Recently our staff interviewer, Billie Watts, sat down with Clayton Snyder to discuss his upcoming Before Sunrise Press release, The Pale Lady - available on Kindle and in other eBook formats, May 27, 2013.
BSP: To start this off, why don’t you tell us a bit about yourself?
Snyder: “My name’s Clayton Snyder, and I was born and raised in Michigan, and moved to North Dakota about 12 years ago. Over the years, I’ve worn more than a few hats, from landscaping to web development. I’ve dabbled in painting - landscapes, mostly - and occasionally picked up an instrument and played it poorly. I currently work for an advertising agency out of Bismarck, and in my free time, I write, which has always been my first love.”
BSP: Where do you believe your passion for writing stemmed from?
Snyder: “I’d have to say storytelling was instilled in me from an early age. Growing up, I had access to all kinds of books - everything from Grimm’s Fairy Tales to the Time-Life books on the supernatural. I devoured any book of fairy tales or mythology I could get my hands on, and was fascinated early on by the stories of the hero’s journey, or the titanic clashes between unfathomable powers. Later, I moved on from those to writers like Lovecraft, King, Gaiman, and Barker, and I had the opportunity to see how that mythology affected people on the human level. I think that’s when I first realized that as long as those mythologies persisted, there would always be stories to tell, and anyone could tell them.”
BSP: Who was the first author that you ‘clicked’ with as a reader?
Snyder: “Stephen King. I think I was 12 when I read Pet Semetary, and it scared the daylights out of me. After that, I read every one of his books I could get my hands on. It was when I read The Gunslinger, and that opening line - “The man in black fled across the desert, and the gunslinger followed…” - that something clicked in me. It gave me chills, and I knew, right then, that’s what I wanted to do. I wanted to tell stories, that even if they didn’t give you goosebumps, took you outside of yourself for a little bit.”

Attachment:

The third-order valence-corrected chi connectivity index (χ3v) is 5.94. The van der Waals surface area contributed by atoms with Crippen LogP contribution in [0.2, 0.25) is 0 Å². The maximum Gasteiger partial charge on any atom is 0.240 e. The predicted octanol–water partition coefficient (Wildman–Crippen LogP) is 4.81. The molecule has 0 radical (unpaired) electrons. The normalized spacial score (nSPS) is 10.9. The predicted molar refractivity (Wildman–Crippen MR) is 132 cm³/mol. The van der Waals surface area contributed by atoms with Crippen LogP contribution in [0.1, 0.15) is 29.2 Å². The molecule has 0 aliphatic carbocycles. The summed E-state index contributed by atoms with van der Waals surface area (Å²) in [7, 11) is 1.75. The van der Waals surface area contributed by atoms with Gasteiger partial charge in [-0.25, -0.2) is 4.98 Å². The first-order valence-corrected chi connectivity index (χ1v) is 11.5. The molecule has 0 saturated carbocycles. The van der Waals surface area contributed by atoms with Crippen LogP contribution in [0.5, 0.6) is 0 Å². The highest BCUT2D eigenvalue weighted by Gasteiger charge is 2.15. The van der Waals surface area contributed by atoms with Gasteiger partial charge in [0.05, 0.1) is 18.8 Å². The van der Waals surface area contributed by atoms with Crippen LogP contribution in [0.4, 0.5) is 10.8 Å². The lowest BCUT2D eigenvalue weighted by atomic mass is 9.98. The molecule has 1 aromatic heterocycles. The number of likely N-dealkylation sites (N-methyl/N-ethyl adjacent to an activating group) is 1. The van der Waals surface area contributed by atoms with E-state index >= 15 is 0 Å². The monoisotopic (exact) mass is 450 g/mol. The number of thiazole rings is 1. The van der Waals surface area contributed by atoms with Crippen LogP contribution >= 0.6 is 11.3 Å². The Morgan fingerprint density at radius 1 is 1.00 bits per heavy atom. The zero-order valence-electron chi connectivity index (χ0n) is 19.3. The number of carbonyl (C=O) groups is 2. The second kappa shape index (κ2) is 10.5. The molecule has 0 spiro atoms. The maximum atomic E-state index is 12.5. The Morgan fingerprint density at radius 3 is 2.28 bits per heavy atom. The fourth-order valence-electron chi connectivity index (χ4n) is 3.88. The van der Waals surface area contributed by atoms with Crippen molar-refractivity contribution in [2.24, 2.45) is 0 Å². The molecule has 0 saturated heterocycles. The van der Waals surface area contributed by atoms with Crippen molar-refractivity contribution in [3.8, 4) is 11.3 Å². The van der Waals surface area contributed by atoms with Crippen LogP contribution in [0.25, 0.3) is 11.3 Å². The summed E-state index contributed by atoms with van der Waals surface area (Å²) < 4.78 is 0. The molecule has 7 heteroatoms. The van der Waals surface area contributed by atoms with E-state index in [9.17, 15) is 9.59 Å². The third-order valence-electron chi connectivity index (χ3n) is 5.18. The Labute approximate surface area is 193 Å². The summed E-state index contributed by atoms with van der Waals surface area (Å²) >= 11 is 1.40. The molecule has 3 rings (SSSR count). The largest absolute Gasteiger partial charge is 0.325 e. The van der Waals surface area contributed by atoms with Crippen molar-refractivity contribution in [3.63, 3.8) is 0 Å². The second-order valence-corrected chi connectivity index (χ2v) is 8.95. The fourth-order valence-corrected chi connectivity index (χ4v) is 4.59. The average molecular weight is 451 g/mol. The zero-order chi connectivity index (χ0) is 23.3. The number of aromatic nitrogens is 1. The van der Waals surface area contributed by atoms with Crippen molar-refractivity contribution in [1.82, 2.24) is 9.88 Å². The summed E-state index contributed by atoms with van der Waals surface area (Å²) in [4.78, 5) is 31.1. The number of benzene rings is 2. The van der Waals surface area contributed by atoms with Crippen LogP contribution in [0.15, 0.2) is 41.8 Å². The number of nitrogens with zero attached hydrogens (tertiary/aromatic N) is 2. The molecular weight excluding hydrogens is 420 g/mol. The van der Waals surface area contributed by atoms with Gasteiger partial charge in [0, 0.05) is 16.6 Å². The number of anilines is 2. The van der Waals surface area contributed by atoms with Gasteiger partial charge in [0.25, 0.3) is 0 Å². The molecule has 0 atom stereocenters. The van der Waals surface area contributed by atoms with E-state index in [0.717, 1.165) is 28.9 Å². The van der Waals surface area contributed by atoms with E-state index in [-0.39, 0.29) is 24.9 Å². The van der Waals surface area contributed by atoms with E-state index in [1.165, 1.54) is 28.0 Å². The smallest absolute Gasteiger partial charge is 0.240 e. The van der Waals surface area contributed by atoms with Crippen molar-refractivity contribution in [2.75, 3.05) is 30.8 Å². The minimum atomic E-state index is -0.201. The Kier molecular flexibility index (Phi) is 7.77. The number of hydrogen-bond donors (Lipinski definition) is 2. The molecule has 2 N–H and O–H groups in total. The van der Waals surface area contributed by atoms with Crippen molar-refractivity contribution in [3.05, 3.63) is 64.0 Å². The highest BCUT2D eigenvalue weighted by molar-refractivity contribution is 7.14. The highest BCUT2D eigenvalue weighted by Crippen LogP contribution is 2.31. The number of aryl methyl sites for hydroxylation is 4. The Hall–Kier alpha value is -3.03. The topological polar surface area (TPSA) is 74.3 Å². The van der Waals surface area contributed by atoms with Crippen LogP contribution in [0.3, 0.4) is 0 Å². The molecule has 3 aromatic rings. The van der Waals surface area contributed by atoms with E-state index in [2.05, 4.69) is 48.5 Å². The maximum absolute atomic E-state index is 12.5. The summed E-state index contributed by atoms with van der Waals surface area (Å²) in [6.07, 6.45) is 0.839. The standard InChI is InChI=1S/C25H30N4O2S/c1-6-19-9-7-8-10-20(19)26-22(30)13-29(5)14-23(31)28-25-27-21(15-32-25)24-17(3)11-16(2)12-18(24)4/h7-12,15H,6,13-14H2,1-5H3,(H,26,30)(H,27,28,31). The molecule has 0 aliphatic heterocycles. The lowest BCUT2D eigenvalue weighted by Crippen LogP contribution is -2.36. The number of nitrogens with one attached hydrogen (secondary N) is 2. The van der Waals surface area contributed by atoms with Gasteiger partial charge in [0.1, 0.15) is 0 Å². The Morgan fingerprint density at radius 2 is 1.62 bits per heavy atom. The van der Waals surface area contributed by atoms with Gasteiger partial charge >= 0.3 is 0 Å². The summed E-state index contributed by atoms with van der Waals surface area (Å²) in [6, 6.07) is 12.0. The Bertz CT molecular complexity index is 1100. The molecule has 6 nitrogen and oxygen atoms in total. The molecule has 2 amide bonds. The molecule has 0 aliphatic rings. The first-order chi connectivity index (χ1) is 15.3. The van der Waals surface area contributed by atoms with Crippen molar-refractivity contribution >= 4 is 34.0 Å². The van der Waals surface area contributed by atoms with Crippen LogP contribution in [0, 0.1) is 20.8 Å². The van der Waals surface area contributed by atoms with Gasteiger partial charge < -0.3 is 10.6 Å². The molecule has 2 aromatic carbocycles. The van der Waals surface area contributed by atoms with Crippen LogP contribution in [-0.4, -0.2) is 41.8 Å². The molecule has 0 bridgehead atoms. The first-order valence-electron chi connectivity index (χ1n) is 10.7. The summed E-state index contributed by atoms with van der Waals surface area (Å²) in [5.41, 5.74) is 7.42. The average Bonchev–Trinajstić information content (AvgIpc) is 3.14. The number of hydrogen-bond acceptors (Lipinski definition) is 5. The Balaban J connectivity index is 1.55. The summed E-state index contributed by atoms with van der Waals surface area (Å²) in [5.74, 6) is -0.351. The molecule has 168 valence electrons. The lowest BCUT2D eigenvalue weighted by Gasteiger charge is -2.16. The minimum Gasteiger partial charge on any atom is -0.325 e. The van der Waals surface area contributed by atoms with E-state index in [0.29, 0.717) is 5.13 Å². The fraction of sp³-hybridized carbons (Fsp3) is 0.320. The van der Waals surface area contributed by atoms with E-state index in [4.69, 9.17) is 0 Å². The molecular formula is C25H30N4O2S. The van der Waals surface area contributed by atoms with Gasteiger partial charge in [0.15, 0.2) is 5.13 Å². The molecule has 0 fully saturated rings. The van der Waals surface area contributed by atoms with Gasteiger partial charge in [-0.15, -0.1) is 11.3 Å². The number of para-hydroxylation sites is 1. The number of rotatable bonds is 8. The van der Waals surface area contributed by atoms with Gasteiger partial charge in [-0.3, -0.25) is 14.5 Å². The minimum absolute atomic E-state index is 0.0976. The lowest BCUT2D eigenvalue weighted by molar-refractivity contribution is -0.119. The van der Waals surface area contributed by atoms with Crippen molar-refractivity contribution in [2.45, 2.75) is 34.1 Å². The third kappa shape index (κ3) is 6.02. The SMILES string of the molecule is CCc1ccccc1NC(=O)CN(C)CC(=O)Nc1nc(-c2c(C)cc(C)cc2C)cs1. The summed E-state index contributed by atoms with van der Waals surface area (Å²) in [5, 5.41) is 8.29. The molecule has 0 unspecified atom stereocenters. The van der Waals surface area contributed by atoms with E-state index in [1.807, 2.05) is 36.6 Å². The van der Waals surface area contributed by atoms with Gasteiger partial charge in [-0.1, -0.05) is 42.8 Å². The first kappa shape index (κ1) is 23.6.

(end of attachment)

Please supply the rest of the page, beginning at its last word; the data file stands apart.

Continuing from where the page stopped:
BSP: Tell us about The Pale Lady, your upcoming eBook.
Snyder: “The Pale Lady is a story about faith, and to some extent, love, and the dark corners some people will go to to have both.”
BSP: What prompted it?
“A dream I had some time ago was the original inspiration, though it evolved when I started playing the ‘what-if’ and ‘why’ game.”
BSP: Have you written anything else or are you currently working on anything?
Snyder: “I’m currently working on a book of shorts tentatively titled ‘Consider Wonderland’, which is a darker take on some of the main characters of Carroll’s wonderland. In addition, I have plans for another book of shorts titled ‘Coldhaven’, which will be set in an isolated prison in the Rocky Mountains, and the things that happen there. Consider Wonderland is an idea I had when I was reading up a bit on archetype and myth, and I really wanted to explore the darker sides of the characters. Coldhaven was born from the idea that I wanted to write a haunted house story mixed with some Lovecraft influence, and then throw a bit of claustrophobia in there to ratchet up the atmosphere.”
BSP: With technologies updating by the month and eReaders becoming increasingly popular, do you believe that reading from physical books will soon become a dead medium?
Snyder: “I don’t believe that print will ever truly be dead. I think there’s a certain romance in paper for people who love books. I think there’s a pride in actually owning the book, over owning an electronic copy. I still get a sense of accomplishment when I look at my shelves of read books. I have something I can point to and say I have something tangible to show for it.”
BSP: What do you think it takes to become a well known writer in a society that seems to undervalue authors?
Snyder: “Persistence and practice. I think talent helps, as well - it sets you apart - but I’m a big believer in writing every day, even if it’s garbage. You learn to recognize that, and I think it helps to get it out of your system, and improve. Learning to accept rejection is a big factor as well. Art is subjective, and learning that you can’t make everyone like what you write is part of that. Most of all though, write for you first. I’m a big believer in Joseph Campbell’s idea that if we do what we love, even if it’s only when we can, the rest falls into place.”
We’d like to thank Clayton personally for taking the time to let us interview him. Be sure to check out his upcoming short story, The Pale Lady, set to be released May 27, 2013 by Before Sunrise Press.
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